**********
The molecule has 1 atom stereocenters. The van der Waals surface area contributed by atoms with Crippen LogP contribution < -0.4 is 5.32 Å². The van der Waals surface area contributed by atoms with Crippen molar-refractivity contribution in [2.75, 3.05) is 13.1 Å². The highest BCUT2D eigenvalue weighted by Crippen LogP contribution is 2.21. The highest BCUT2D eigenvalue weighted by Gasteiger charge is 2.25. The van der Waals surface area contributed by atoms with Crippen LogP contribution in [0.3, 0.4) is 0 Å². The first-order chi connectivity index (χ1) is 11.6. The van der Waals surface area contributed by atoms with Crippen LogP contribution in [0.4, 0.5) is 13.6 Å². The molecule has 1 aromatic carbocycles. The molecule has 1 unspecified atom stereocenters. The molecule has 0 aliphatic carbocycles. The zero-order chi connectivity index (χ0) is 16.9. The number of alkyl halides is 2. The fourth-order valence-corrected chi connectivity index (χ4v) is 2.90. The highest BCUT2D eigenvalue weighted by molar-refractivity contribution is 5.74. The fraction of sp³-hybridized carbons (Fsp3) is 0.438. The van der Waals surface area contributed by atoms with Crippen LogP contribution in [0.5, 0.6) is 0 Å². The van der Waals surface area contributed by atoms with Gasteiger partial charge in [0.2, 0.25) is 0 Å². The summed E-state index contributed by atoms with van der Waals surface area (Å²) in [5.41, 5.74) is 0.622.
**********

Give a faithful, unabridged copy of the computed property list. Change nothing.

The molecule has 1 atom stereocenters. The van der Waals surface area contributed by atoms with Crippen LogP contribution < -0.4 is 5.32 Å². The van der Waals surface area contributed by atoms with Crippen molar-refractivity contribution in [2.75, 3.05) is 13.1 Å². The highest BCUT2D eigenvalue weighted by Crippen LogP contribution is 2.21. The highest BCUT2D eigenvalue weighted by Gasteiger charge is 2.25. The van der Waals surface area contributed by atoms with Crippen LogP contribution in [0.3, 0.4) is 0 Å². The first-order chi connectivity index (χ1) is 11.6. The van der Waals surface area contributed by atoms with Crippen LogP contribution in [0.4, 0.5) is 13.6 Å². The molecule has 1 aromatic carbocycles. The molecule has 1 unspecified atom stereocenters. The molecule has 0 aliphatic carbocycles. The zero-order chi connectivity index (χ0) is 16.9. The number of alkyl halides is 2. The fourth-order valence-corrected chi connectivity index (χ4v) is 2.90. The highest BCUT2D eigenvalue weighted by molar-refractivity contribution is 5.74. The fraction of sp³-hybridized carbons (Fsp3) is 0.438. The van der Waals surface area contributed by atoms with Crippen LogP contribution in [0.5, 0.6) is 0 Å². The van der Waals surface area contributed by atoms with Gasteiger partial charge in [0.2, 0.25) is 0 Å². The summed E-state index contributed by atoms with van der Waals surface area (Å²) in [5.41, 5.74) is 0.622.